The world’s attention has been drawn to these issues by the attacks carried out on Jewish (and other) targets in the last three years by radicalized, European-born Muslims. Yet while the murder of 13 Jews in the course of these attacks is tragic, it is not a threat to the continuation of Jewish life in Europe.
These acts of violence are a symptom of a wider malaise affecting the continent. The Jews are indeed frequent victims, but in many respects Jewish casualties are more collateral damage rather than the main target, which is European civilization.
Similarly, the fact that old European anti-Semitism is now prevalent primarily among new European Muslims is a symptom. Just as the tiny minority of them who have heeded the call of Islamic State (also known as ISIS or ISIL) and traveled to fight in Syria and Iraq, or tried to emulate the terror group’s actions by carrying out attacks in their home countries, are also symptoms.
A small number of homegrown jihadists is not the problem, just as a few Muslims standing in solidarity outside a synagogue is little more than an empty gesture.
I am not about to excuse anyone who curses or spits on a Jew, and the security establishment and intelligence community in Europe has to rapidly up its game and ferociously root out the jihadists. It’s not a Jewish issue, but a threat to all Europeans, particularly to Muslims.
But the real threat is the too-slow acknowledgment of the collapse of identity in Europe. While politicians and the media are focused on the inevitable collapse of the joint currency, the failing euro is only one aspect of what’s ailing the continent.
The old national identities discredited in the last century by fascism and communism left a vacuum that the dream of pan-European multiculturalism failed to fill.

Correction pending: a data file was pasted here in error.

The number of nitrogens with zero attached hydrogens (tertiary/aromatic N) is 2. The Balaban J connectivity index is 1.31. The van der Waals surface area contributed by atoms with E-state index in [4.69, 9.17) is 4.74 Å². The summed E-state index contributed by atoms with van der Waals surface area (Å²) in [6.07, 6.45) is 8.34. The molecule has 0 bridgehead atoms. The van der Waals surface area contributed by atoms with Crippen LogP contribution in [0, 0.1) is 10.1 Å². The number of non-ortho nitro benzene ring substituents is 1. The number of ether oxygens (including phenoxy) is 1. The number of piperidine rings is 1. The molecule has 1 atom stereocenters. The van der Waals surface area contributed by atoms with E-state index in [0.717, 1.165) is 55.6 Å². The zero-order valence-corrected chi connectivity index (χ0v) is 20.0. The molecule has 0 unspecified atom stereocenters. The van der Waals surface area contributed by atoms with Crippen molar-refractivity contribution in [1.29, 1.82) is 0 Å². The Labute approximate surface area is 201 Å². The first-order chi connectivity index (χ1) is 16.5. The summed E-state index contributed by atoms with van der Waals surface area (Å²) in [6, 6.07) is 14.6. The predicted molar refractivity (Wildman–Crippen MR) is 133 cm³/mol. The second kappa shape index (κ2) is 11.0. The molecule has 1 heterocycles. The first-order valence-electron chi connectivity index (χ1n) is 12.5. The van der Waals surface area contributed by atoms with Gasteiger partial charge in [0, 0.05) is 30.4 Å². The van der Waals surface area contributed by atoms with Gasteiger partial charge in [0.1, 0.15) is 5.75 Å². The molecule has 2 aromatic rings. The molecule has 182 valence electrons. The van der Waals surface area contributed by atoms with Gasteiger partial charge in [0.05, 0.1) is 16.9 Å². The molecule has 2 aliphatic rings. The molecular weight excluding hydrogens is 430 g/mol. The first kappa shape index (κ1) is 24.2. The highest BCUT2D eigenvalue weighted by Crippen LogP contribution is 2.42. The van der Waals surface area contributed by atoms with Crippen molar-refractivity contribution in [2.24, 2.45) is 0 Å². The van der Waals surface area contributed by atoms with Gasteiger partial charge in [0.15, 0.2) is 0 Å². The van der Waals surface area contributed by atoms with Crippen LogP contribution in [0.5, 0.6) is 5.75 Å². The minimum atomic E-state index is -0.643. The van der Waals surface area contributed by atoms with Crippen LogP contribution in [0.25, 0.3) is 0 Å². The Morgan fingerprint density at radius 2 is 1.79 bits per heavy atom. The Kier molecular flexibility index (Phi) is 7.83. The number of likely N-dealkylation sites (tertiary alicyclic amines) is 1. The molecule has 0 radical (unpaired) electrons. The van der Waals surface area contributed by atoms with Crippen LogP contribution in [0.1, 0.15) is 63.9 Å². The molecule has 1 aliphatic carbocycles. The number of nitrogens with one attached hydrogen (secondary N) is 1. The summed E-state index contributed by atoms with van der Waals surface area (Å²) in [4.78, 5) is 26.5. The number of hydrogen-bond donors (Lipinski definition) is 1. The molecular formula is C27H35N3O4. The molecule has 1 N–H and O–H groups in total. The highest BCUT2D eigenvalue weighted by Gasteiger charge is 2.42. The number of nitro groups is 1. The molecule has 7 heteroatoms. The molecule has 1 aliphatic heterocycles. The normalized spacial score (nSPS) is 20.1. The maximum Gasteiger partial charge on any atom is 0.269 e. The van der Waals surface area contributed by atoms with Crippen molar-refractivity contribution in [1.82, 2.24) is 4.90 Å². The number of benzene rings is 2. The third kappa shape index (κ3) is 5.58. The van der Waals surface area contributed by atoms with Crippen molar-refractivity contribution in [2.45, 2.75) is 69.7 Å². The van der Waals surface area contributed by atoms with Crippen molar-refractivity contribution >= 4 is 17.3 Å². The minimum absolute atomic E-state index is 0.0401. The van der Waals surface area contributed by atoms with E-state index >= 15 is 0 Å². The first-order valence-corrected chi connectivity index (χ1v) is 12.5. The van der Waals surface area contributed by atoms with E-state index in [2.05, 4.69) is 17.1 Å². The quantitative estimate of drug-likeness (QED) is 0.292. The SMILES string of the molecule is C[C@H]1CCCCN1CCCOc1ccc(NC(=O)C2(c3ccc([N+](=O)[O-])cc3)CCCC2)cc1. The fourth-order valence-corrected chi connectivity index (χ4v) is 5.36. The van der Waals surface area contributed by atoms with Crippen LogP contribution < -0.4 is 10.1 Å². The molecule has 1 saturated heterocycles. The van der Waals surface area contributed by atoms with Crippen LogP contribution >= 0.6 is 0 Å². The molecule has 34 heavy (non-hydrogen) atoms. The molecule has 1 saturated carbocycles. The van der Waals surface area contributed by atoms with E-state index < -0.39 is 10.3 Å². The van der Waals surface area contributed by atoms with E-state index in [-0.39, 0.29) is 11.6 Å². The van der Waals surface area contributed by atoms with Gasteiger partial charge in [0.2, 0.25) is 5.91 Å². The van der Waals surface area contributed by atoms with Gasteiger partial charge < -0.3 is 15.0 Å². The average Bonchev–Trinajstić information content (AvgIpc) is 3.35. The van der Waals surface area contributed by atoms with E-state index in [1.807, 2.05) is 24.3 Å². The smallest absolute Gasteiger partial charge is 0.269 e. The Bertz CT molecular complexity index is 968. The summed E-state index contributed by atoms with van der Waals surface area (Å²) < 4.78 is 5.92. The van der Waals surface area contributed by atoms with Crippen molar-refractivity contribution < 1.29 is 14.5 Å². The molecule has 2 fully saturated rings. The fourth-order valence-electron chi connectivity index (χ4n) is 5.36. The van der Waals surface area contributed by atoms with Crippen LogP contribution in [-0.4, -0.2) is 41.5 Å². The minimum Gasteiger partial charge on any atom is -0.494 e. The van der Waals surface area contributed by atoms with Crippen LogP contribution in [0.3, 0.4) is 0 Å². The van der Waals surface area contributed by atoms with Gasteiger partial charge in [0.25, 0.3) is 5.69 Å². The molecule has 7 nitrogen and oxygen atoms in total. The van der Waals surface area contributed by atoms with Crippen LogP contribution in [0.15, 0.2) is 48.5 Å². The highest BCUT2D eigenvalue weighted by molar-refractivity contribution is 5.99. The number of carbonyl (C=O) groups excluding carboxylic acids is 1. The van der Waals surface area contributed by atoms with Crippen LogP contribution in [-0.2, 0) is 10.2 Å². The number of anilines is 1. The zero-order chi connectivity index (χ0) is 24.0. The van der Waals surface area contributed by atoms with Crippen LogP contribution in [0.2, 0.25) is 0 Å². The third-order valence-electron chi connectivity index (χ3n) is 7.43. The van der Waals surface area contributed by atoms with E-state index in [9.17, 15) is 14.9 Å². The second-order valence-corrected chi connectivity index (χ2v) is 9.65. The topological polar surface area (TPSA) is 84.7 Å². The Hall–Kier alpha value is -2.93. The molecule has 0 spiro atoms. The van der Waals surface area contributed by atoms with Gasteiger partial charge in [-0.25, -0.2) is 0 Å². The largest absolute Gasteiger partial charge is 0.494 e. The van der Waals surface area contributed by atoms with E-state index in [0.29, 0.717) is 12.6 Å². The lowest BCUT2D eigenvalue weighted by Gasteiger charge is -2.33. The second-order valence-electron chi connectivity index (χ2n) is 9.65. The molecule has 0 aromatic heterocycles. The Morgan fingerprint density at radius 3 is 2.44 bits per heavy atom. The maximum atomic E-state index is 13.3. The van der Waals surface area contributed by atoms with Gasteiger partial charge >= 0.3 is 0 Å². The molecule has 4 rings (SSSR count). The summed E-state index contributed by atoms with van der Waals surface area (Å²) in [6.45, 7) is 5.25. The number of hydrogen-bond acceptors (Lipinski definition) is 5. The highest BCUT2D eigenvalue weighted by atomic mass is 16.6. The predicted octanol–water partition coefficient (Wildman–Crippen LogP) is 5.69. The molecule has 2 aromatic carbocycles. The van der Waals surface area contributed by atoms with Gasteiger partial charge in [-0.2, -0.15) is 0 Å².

Now, as decades of prosperity have come to an end, entire societies with failing birthrates have little to offer a restless younger generation that lacks a sense of belonging and hope of a future.
No wonder all the old phobias and some new ones are making a comeback, making minorities ever more vulnerable. The implosion of Greece and the emergence of irresponsible radical leftists and hate-filled neofascists could be just a microcosm of what lies in store for the entire continent.
Charlatans on all sides are exploiting this identity crisis. European Muslims are facing xenophobia and poverty, while external players, not only ISIS, are trying to use them for their own noxious interests.
It’s certainly no coincidence that Europe’s most prominent anti-Semite, French comedian Dieudonne, turned up in Tehran this week. Jews are trying to tackle assimilation, intermarriage and tensions between the ultra-Orthodox and other streams, while trying to maintain the numbers to have a viable communal life. The physical threat is just the latest addition to their ongoing challenges.
Rising anti-Semitism is largely a symptom of this European breakdown. It is a result of tensions in the Muslim community, the resurgence of the nationalist far-right and the toxic way the Israel-Palestine conflict is prominently portrayed in European media, ramped up by far-left BDS activists.
This has been internalized by young Muslims, only a tiny proportion of whom are of Palestinian origin themselves, as their own narrative. As a result, their Jewish neighbors have been forced into the role of proxies for Israel and targets for the frustration felt by Muslims with a lack of opportunities.
Antipathy toward kippa-wearing Jews in neighborhoods they never go to anyway is the least of the Jews’ or the Muslims’ problems. Human chains of Muslims outside synagogues or mosques certainly won’t solve them. All these stunts are distractions from Europe’s real crises. That’s what is wrong with them.